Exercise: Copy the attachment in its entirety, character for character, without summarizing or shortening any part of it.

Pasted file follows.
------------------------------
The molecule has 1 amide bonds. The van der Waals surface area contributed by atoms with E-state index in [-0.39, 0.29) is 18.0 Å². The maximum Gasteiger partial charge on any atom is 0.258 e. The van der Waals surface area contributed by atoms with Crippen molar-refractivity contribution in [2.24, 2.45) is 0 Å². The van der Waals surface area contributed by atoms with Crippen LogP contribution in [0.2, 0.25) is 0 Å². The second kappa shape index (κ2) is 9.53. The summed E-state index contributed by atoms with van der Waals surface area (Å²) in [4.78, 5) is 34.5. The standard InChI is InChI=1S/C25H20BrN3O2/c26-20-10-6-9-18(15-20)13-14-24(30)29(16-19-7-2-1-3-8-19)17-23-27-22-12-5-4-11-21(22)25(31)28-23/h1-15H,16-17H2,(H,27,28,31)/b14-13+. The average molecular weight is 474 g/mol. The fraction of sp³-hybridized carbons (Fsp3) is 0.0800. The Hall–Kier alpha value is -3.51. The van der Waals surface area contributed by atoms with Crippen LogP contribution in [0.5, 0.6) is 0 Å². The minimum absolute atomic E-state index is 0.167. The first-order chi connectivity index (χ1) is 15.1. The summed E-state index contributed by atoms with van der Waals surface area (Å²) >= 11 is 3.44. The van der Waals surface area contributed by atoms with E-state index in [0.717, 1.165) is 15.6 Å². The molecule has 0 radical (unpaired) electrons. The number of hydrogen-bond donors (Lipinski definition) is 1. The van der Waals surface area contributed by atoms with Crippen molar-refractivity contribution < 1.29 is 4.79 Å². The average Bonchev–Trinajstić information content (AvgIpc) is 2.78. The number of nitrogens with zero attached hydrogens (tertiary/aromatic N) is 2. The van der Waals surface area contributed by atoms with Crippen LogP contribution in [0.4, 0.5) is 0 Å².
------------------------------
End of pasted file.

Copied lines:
The molecule has 1 amide bonds. The van der Waals surface area contributed by atoms with E-state index in [-0.39, 0.29) is 18.0 Å². The maximum Gasteiger partial charge on any atom is 0.258 e. The van der Waals surface area contributed by atoms with Crippen molar-refractivity contribution in [2.24, 2.45) is 0 Å². The van der Waals surface area contributed by atoms with Crippen LogP contribution in [0.2, 0.25) is 0 Å². The second kappa shape index (κ2) is 9.53. The summed E-state index contributed by atoms with van der Waals surface area (Å²) in [4.78, 5) is 34.5. The standard InChI is InChI=1S/C25H20BrN3O2/c26-20-10-6-9-18(15-20)13-14-24(30)29(16-19-7-2-1-3-8-19)17-23-27-22-12-5-4-11-21(22)25(31)28-23/h1-15H,16-17H2,(H,27,28,31)/b14-13+. The average molecular weight is 474 g/mol. The fraction of sp³-hybridized carbons (Fsp3) is 0.0800. The Hall–Kier alpha value is -3.51. The van der Waals surface area contributed by atoms with Crippen LogP contribution in [0.5, 0.6) is 0 Å². The minimum absolute atomic E-state index is 0.167. The first-order chi connectivity index (χ1) is 15.1. The summed E-state index contributed by atoms with van der Waals surface area (Å²) >= 11 is 3.44. The van der Waals surface area contributed by atoms with E-state index in [0.717, 1.165) is 15.6 Å². The molecule has 0 radical (unpaired) electrons. The number of hydrogen-bond donors (Lipinski definition) is 1. The van der Waals surface area contributed by atoms with Crippen molar-refractivity contribution < 1.29 is 4.79 Å². The average Bonchev–Trinajstić information content (AvgIpc) is 2.78. The number of nitrogens with zero attached hydrogens (tertiary/aromatic N) is 2. The van der Waals surface area contributed by atoms with Crippen LogP contribution in [0.4, 0.5) is 0 Å².